Chartering a luxury yacht through jaw-dropping locations is certainly one of the greatest thrills a person can experience – there’s no question that having your hair tussled by warm summer breezes on still turquoise oceans is something truly special. But, with so many gorgeous options around the world to visit, choosing the right one can be tough. Should you tour the Mediterranean, stopping in at quaint islands along the way, or visit some of the world’s whitest beaches in virtually unknown spots off Thailand? There are countless locations that demand to be visited, so to help shed light on what might be the perfect destination for you and your crew, read on to learn a little bit more about some of the most special places the world has to offer.
And remember, before or after staying in Ibiza, take the chance and spare some days for a visit to Spain’s mainland cities. Ibiza offers several daily flight connections with Madrid and Barcelona, just 40min away from the latest. Bachelors and singles will enjoy big city life, with good nightlife, shopping, restaurants and fun experiences. Couples and honeymooners may like to extend the trip and immerse in Spanish culture and heritage. Start with Barcelona and continue afterwards to the south, where charming Andalusian cities are waiting with incredible monuments and cosy old towns. Madrid can be the departure city, easily connected from Sevilla, Córdoba and Málaga by fast train. Families may prefer to extend the stay in the fantastic beach resorts and end with a short visit to main capitals before heading back home. On an island where most of the beaches are fairly small, Comte stands out for its size as well as for the beauty of its setting. Overlooking a smattering of little islands (and the not-so-little Illa des Bosc) that rise out of its perfectly clear waters, the beach is 800m (2,624ft) long and is divided up into three sections, two of which are sandy and one of which is slightly rockier and just for nudists. It is lined by some slightly weird looking bars which offer incomparable views of the much-vaunted Ibiza sunset as well as decently priced food and drinks. The Best Time for Mediterranean Yacht Cruises? Summer is the best time to visit the Mediterranean, and it is definitely the high travel season in this part of Europe. The millions of people from all around the world flock to the Mediterranean’s beaches during summer months for much-deserved summer break due to the region’s pleasant climate. The summers in the Mediterranean are sunny and hot, and the sea is warm. However, the best time for Mediterranean yacht cruises is late spring (May-June) or early fall (September-October) when the temperatures and the sea are pleasurably warm, days are sunny, and the crowds in popular destinations are far fewer than in summer.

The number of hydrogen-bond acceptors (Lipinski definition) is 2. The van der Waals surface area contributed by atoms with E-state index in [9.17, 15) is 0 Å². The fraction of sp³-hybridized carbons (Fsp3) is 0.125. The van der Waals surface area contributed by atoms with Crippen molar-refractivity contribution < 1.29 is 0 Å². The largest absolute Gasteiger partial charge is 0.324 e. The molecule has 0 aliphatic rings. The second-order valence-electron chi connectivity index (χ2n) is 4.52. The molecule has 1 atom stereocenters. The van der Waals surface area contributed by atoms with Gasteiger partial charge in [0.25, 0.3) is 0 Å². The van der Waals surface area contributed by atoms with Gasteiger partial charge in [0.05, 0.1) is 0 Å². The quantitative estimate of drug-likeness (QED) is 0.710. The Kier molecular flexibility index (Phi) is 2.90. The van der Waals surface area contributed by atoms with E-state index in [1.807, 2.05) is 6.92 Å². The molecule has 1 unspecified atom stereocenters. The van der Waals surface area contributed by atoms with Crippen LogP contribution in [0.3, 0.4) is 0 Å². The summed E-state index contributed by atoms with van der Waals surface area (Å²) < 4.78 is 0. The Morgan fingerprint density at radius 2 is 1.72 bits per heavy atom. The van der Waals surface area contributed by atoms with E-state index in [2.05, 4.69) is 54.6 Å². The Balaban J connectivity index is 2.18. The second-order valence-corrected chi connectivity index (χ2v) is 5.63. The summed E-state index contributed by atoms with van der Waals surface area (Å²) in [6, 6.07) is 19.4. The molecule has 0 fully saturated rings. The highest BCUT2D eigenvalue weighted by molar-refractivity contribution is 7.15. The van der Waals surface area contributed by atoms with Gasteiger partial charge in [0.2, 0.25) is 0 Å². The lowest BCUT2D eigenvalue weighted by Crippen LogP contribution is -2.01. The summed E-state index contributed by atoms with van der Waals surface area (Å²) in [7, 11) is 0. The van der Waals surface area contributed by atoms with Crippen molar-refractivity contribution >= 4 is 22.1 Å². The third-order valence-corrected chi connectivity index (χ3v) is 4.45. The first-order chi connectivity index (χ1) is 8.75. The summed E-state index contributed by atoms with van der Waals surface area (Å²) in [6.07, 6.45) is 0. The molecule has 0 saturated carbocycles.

The brackish inland sea is bound by the Scandinavian Peninsula, Europe mainland and the Danish islands. Although most of us would not think of going island-hopping in Germany, it offers some really unique locations. Start at Stralsund and include the wild sweeping landscapes of the car-free Hiddensee island and the deserted white sand beaches of Rugen island. If you can, extend your trip to include the beautiful Stockholm archipelago and the Danish Islands which includes Isle of Langeland where wild horses roam.
Carrefour operates several supermarkets near Sitimar Marina. Find every essential from Sicilian olive oil to chilled Moretti beer. Palermo’s trio of street markets – Ballaró, Vucciria and Capo – are alive with snails, octopus, rising bread and rapidly diminishing piles of tomatoes. It’s where locals do their weekly shop, so roll up your sleeves and get ready to join them. The Palermo-Montecarlo is an 804km (500mi) sprint from Sicily to Monaco, with breathtaking views over Sardinia and Corsica en route. The 50-plus sailboats that set sail from Mondello in Sicily in late August are big and beautiful. The offshore regatta also serves as a training ground for Olympians and America’s Cup sailors.